During the eight-month long presidential campaign, some critics have voiced concerns that political campaign had infiltrated mosques, including those in government offices and state-owned companies.
"You might be surprised, but believe me, Indonesians are a lot more tolerant than what may have been reported by foreign media. One or two cases do not represent the entire nation," he said.
Populist identity politics was predicted to be a determining factor in the 2019 presidential election after the fall of Basuki "Ahok" Tjahaja Purnama, who was a key ally of Jokowi and a renowned reformist, in the 2016 Jakarta gubernatorial election.
Not only did Ahok fail to get reelected, he was also charged with blasphemy against Islam and sentenced to two years in prison.
"Ahok's rise was too fast. His political career peaked at a time when wealth disparity remained huge, and he wasn't wise with his words, especially over sensitive matters," Asad said.
Deep Social Wounds
In the aftermath of the elections, Najih warns that Indonesia's political elites should try to calm people down. Any violent clash will leave a big rip in the fabric of Indonesian society.
"The political elites should forget their traditional rivalry. It might not seem possible now, but the Democratic Party can join the government. Gerindra [Prabowo's party] was also once in coalition with PDI-P [Indonesian Democratic Party of Struggle, Jokowi's backer]," he said.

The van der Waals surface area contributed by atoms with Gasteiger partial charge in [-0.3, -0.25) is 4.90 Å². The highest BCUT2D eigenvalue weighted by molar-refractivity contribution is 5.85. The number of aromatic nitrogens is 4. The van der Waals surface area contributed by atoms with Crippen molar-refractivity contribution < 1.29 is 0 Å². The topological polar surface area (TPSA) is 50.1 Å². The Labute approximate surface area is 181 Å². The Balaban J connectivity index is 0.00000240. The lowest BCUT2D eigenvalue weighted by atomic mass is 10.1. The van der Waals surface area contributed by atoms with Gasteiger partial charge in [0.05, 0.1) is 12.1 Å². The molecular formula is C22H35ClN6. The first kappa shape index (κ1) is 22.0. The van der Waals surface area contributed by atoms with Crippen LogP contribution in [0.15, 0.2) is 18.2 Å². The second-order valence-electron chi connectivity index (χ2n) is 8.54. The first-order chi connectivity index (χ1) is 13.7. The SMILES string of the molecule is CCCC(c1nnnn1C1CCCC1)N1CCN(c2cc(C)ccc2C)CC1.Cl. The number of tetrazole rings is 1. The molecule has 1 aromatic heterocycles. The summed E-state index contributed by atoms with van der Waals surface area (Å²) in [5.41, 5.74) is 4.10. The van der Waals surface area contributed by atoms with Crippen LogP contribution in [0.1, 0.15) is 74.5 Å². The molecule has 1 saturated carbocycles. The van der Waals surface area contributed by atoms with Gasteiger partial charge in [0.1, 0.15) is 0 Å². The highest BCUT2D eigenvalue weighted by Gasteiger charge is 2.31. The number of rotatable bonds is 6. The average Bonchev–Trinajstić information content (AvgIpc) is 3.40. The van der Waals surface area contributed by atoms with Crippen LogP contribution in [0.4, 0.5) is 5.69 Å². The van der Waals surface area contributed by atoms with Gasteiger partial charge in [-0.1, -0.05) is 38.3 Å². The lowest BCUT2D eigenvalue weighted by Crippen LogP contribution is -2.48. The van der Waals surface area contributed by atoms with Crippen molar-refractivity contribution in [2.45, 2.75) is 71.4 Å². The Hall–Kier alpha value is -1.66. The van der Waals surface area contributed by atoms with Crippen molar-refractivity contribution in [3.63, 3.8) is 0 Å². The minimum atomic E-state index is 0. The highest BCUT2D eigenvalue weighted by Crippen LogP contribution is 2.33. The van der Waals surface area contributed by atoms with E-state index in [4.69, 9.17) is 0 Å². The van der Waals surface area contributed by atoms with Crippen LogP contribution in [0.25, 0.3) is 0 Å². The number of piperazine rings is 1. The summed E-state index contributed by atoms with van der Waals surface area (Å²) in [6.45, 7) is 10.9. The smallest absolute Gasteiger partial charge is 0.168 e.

The Democratic Party was founded by former president Susilo Bambang Yudhoyono, who in this election has sometimes been seen as a reluctant supporter in Prabowo's camp.
"Politicians should wise up. We all know that violent clashes at grassroots level can lead to a deep wound," Najih said.
One of the last and bloodiest social conflicts in Indonesian history happened in 1998 when riots broke out in cities around the country after New Order dictator Suharto was forced to resign after more than 30 years in power.
In May that year, looters ransacked shops and properties owned by Chinese-Indonesians. An investigation by a fact-finding commission (TGPF) found that at least 52 Chinese-Indonesian women became victims of gang rapes during the Jakarta riot, but none of the cases ever went to trial.
Muslim scholar Komarudin Hidayat also echoed Najih's comments. He said Indonesia's political elites, public intellectuals and scholars must work together to push for a reconciliation.
"Indonesia has everything to lose if there are people who want to spoil the elections. Whoever wins is the best child of Indonesia," said Komaruddin, who was speaking in a forum attended by NU chairman Said Aqil Siroj and Abdul Mu'ti, the secretary general of Muhammadiyah, the country's second-largest Muslim organization.
Both organizations are known for their liberal stance, even though Muhammadiyah scholar-turn-politician Amien Rais has famously made a turn to the right.
Komaruddin said after the elections, Muslims in Indonesia will start their fasting month, which he said is a perfect momentum to forget about political differences.
So far, voting around the country ran smoothly and no major incident was reported. Authorities, including the police and the military, have stayed true to their promise not to tolerate any attempt at provoking violence and spoiling the peace.